It can be difficult to know how to teach literature. A lot of parents avoid the subject altogether, focusing instead on math, science and sports. While those are important things to study, literature study is also essential for a well-rounded education, and Memoria Press Literature Guides are now available to help you and your students through the process.
There are currently guides for grades 1-7, as well as a few titles for older students. Exercises focus on comprehension and vocabulary, though students are introduced by stages to the elements of literary analysis like character study, plot analysis, etc. Students read the appropriate section of the book being studied, then complete the exercises; teachers will certainly need to grade written work, though beyond that involvement is entirely discretionary—you could have them complete each guide on their own.
For each grade, students read age-appropriate books and simultaneously complete exercises in the student workbook. Each student study guide is accompanied by a teacher guide, except at the 2nd grade level where a single teacher guide covers all four available student books. The basic lesson (lessons can be completed at any pace) begins with vocabulary words from the reading, goes on to comprehension, discussion and short answer questions, and ends with an "enrichment" exercise, which usually involves the student copying a portion of the reading without mistakes.
StoryTime Treasures and More StoryTime Treasures are intended for 1st graders, and cover five and seven stories respectively (all classic tales like Billy & Blaze, Little Bear, Caps for Sale, etc.). At this stage students occasionally draw or color pictures, but the focus is on actually learning how to read a book. At the beginning of both guides, teachers are instructed to tell students the purpose of a book's cover (to protect the pages inside), how to find the title page and what it tells us, why authors dedicate books, and more.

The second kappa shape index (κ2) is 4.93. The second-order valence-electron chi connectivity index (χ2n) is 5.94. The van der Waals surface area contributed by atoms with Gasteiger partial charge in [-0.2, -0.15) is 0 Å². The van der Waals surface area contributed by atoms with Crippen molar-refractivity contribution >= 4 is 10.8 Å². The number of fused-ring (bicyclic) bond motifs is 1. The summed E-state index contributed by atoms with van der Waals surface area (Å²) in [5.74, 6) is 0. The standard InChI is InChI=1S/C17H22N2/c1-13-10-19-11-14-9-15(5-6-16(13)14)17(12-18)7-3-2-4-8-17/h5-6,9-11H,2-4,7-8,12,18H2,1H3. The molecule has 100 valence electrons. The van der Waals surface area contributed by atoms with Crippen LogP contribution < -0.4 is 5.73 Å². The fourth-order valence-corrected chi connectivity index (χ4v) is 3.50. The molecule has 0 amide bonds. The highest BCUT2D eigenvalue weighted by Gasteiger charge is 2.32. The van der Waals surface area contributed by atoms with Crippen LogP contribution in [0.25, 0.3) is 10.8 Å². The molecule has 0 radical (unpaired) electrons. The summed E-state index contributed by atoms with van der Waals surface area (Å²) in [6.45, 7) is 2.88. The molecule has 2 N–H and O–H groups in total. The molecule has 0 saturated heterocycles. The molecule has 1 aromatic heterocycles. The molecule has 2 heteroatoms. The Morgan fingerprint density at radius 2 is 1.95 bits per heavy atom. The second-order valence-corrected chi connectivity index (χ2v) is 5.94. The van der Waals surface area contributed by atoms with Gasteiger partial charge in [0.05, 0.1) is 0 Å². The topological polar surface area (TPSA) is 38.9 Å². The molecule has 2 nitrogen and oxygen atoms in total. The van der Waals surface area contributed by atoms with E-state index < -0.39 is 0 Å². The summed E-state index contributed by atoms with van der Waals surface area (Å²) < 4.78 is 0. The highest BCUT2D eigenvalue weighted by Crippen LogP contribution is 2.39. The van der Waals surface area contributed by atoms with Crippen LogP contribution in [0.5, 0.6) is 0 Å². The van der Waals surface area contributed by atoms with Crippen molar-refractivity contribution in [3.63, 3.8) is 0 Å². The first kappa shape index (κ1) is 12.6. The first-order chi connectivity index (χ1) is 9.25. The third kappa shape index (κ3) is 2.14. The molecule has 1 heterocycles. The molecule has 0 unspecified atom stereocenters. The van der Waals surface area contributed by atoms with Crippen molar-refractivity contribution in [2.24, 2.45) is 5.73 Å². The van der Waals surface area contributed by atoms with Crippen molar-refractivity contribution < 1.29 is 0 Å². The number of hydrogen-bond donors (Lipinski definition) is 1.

At this stage, kids are mostly responsible for remembering the elements of the story, expanding their vocabularies, and learning basic elements of association and critical thinking. The authors of these two guides are particularly brilliant, as they manage to ask questions (which kids answer in writing, thus practicing their penmanship skills) that are implied rather than explicitly stated in the original text, thus introducing kids to the idea of thinking beyond the surface-level. A teacher key includes answers to all exercises in both volumes.
After grade 2, important or famous quotations from the text are included in each lesson; students can discuss, ponder or memorize these. Throughout each guide supplementary exercises help kids understand the important principles of literary analysis and go deeper than the surface-level comprehension questions. Appendices in the back of all the guides except those for grade 4 include information about the authors, timelines, images, maps and suggested further reading lists to help students really get a feel for the books they're reading.
Each teacher guide after grade 2 includes reproducible student tests and quizzes to be adminstered periodically between lessons. Answers to all objective exercises in the student texts are also included. There isn't a lot of support material for teachers, no scripted lessons or material for them to present to students, but the study guides are self-explanatory and you shouldn't need anything else. Suggested answers to discussion questions are included to help you get things going.
The guides for high school follow the same basic format as the elementary and middle school texts. All the guides cover books slightly above the average student's reading level, but this will be especially true for the high school selections—Olivia Coolidge's The Trojan War, The Iliad and The Odyssey (together in one volume), and The Aeneid. While the quality of the high school guides is as high as that of the younger levels, you very well may want to have them do more in-depth literature study.
These are among the best literature guides we've seen. For those who want their kids to have a really thorough literary analysis education, these could serve as a good prep before implementing the Andrews' Teaching the Classics. If you're content having them learn only the basics, these are more analysis-focused than the Progeny Press guides, while less hands-on and more writing/composition focused than the Veritas Press guides. While you don't have to, it's a good idea to help (especially younger) children work through these, and while none of the texts in this series will make them literary genuises, they'll be well on their way to making sense of some of the great world classics.